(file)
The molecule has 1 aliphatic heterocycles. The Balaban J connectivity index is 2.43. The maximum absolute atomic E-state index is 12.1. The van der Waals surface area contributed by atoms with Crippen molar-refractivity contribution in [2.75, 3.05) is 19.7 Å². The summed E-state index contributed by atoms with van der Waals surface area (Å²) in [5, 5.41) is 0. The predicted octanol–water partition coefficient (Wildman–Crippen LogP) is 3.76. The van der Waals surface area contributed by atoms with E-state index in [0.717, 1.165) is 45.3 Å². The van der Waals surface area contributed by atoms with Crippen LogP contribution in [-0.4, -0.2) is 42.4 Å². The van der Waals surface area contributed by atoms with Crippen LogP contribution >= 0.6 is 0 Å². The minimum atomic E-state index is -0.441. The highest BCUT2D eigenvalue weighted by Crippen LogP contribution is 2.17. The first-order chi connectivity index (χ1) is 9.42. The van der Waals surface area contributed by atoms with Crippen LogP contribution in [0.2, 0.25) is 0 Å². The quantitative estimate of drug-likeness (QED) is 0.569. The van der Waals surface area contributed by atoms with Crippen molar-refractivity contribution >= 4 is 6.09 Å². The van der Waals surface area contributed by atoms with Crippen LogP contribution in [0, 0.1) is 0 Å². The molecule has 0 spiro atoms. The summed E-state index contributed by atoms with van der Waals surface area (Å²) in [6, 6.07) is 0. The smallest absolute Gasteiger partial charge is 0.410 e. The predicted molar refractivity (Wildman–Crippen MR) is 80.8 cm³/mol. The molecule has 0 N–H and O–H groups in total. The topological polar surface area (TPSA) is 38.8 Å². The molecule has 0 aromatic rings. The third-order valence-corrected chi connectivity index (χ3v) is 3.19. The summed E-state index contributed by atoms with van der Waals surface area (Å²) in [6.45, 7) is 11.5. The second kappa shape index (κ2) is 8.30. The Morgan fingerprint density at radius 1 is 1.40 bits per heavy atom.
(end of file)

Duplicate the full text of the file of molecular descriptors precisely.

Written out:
The molecule has 1 aliphatic heterocycles. The Balaban J connectivity index is 2.43. The maximum absolute atomic E-state index is 12.1. The van der Waals surface area contributed by atoms with Crippen molar-refractivity contribution in [2.75, 3.05) is 19.7 Å². The summed E-state index contributed by atoms with van der Waals surface area (Å²) in [5, 5.41) is 0. The predicted octanol–water partition coefficient (Wildman–Crippen LogP) is 3.76. The van der Waals surface area contributed by atoms with E-state index in [0.717, 1.165) is 45.3 Å². The van der Waals surface area contributed by atoms with Crippen LogP contribution in [-0.4, -0.2) is 42.4 Å². The van der Waals surface area contributed by atoms with Crippen LogP contribution >= 0.6 is 0 Å². The minimum atomic E-state index is -0.441. The highest BCUT2D eigenvalue weighted by Crippen LogP contribution is 2.17. The first-order chi connectivity index (χ1) is 9.42. The van der Waals surface area contributed by atoms with Crippen LogP contribution in [0.2, 0.25) is 0 Å². The quantitative estimate of drug-likeness (QED) is 0.569. The van der Waals surface area contributed by atoms with Crippen molar-refractivity contribution >= 4 is 6.09 Å². The van der Waals surface area contributed by atoms with Crippen LogP contribution in [0, 0.1) is 0 Å². The molecule has 0 spiro atoms. The summed E-state index contributed by atoms with van der Waals surface area (Å²) in [6, 6.07) is 0. The smallest absolute Gasteiger partial charge is 0.410 e. The predicted molar refractivity (Wildman–Crippen MR) is 80.8 cm³/mol. The molecule has 0 N–H and O–H groups in total. The topological polar surface area (TPSA) is 38.8 Å². The molecule has 0 aromatic rings. The third-order valence-corrected chi connectivity index (χ3v) is 3.19. The summed E-state index contributed by atoms with van der Waals surface area (Å²) in [6.45, 7) is 11.5. The second kappa shape index (κ2) is 8.30. The Morgan fingerprint density at radius 1 is 1.40 bits per heavy atom.